Play carefully.

Footnotes

1 https://www.theguardian.com/sport/london-2012-olympics-blog/2012/aug/03/london-2012-worst-olympics-ever

2 http://www.abc.net.au/worldtoday/stories/s171461.htm

3 http://theconversation.com/euro-2016-sponsors-being-ambushed-on-social-media-by-unofficial-brands-61880

4 http://www.lexology.com/library/detail.aspx?g=bb55e87c-0e2e-4bb0-be29-3b94a69b3ef1

The content of this article is intended to provide a general guide to the subject matter. Specialist advice should be sought about your specific circumstances.

Chambers Asia Pacific Awards 2016 Winner – Australia
Client Service Award
Employer of Choice for Gender Equality (WGEA)

To print this article, all you need is to be registered on Mondaq.com.

Click to Login as an existing user or Register so you can print this article.

Authors
 
Some comments from our readers…
“The articles are extremely timely and highly applicable”
“I often find critical information not available elsewhere”
“As in-house counsel, Mondaq’s service is of great value”

Related Topics
 
Related Articles
 
Up-coming Events Search
Tools
Print
Font Size:
Translation
Channels
Mondaq on Twitter
 
Mondaq Free Registration
Gain access to Mondaq global archive of over 375,000 articles covering 200 countries with a personalised News Alert and automatic login on this device.
Mondaq News Alert (some suggested topics and region)
Select Topics
Registration (please scroll down to set your data preferences)

Mondaq Ltd requires you to register and provide information that personally identifies you, including your content preferences, for three primary purposes (full details of Mondaq’s use of your personal data can be found in our Privacy and Cookies Notice):

  • To allow you to personalize the Mondaq websites you are visiting to show content ("Content") relevant to your interests.
  • To enable features such as password reminder, news alerts, email a colleague, and linking from Mondaq (and its affiliate sites) to your website.
  • To produce demographic feedback for our content providers ("Contributors") who contribute Content for free for your use.

Mondaq hopes that our registered users will support us in maintaining our free to view business model by consenting to our use of your personal data as described below.

Mondaq has a "free to view" business model. Our services are paid for by Contributors in exchange for Mondaq providing them with access to information about who accesses their content. Once personal data is transferred to our Contributors they become a data controller of this personal data. They use it to measure the response that their articles are receiving, as a form of market research. They may also use it to provide Mondaq users with information about their products and services.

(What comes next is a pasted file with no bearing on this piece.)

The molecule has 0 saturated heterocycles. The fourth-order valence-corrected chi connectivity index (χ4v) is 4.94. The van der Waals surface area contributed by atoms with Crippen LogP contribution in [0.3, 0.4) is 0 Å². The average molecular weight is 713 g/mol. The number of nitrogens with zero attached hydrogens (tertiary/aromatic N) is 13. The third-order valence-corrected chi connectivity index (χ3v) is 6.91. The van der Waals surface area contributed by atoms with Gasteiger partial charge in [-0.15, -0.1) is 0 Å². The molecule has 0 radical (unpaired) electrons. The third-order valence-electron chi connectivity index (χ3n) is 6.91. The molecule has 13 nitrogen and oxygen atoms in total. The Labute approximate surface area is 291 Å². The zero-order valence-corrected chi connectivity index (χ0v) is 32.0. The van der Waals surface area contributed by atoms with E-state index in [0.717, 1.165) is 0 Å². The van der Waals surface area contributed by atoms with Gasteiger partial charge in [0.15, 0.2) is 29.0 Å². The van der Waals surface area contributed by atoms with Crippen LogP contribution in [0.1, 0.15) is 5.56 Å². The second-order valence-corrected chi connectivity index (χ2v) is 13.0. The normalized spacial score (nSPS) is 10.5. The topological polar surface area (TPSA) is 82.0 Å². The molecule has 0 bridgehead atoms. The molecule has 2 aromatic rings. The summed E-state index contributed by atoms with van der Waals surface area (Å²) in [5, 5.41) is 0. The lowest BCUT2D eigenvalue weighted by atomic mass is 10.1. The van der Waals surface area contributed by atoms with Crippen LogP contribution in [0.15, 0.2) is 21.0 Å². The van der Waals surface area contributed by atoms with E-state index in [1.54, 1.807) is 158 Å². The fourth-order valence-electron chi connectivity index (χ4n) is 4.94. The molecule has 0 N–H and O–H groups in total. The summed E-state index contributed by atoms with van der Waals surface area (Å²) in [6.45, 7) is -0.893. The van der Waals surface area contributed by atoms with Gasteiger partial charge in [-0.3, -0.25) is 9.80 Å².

Details of each Contributor to which your personal data will be transferred is clearly stated within the Content that you access. For full details of how this Contributor will use your personal data, you should review the Contributor’s own Privacy Notice.

Please indicate your preference below:

Yes, I am happy to support Mondaq in maintaining its free to view business model by agreeing to allow Mondaq to share my personal data with Contributors whose Content I access
No, I do not want Mondaq to share my personal data with Contributors

Also please let us know whether you are happy to receive communications promoting products and services offered by Mondaq:

Yes, I am happy to received promotional communications from Mondaq
No, please do not send me promotional communications from Mondaq
Terms & Conditions

Mondaq.com (the Website) is owned and managed by Mondaq Ltd (Mondaq). Mondaq grants you a non-exclusive, revocable licence to access the Website and associated services, such as the Mondaq News Alerts (Services), subject to and in consideration of your compliance with the following terms and conditions of use (Terms). Your use of the Website and/or Services constitutes your agreement to the Terms. Mondaq may terminate your use of the Website and Services if you are in breach of these Terms or if Mondaq decides to terminate the licence granted hereunder for any reason whatsoever.

Use of www.mondaq.com

To Use Mondaq.com you must be: eighteen (18) years old or over; legally capable of entering into binding contracts; and not in any way prohibited by the applicable law to enter into these Terms in the jurisdiction which you are currently located.

You may use the Website as an unregistered user, however, you are required to register as a user if you wish to read the full text of the Content or to receive the Services.

You may not modify, publish, transmit, transfer or sell, reproduce, create derivative works from, distribute, perform, link, display, or in any way exploit any of the Content, in whole or in part, except as expressly permitted in these Terms or with the prior written consent of Mondaq. You may not use electronic or other means to extract details or information from the Content. Nor shall you extract information about users or Contributors in order to offer them any services or products.

In your use of the Website and/or Services you shall: comply with all applicable laws, regulations, directives and legislations which apply to your Use of the Website and/or Services in whatever country you are physically located including without limitation any and all consumer law, export control laws and regulations; provide to us true, correct and accurate information and promptly inform us in the event that any information that you have provided to us changes or becomes inaccurate; notify Mondaq immediately of any circumstances where you have reason to believe that any Intellectual Property Rights or any other rights of any third party may have been infringed; co-operate with reasonable security or other checks or requests for information made by Mondaq from time to time; and at all times be fully liable for the breach of any of these Terms by a third party using your login details to access the Website and/or Services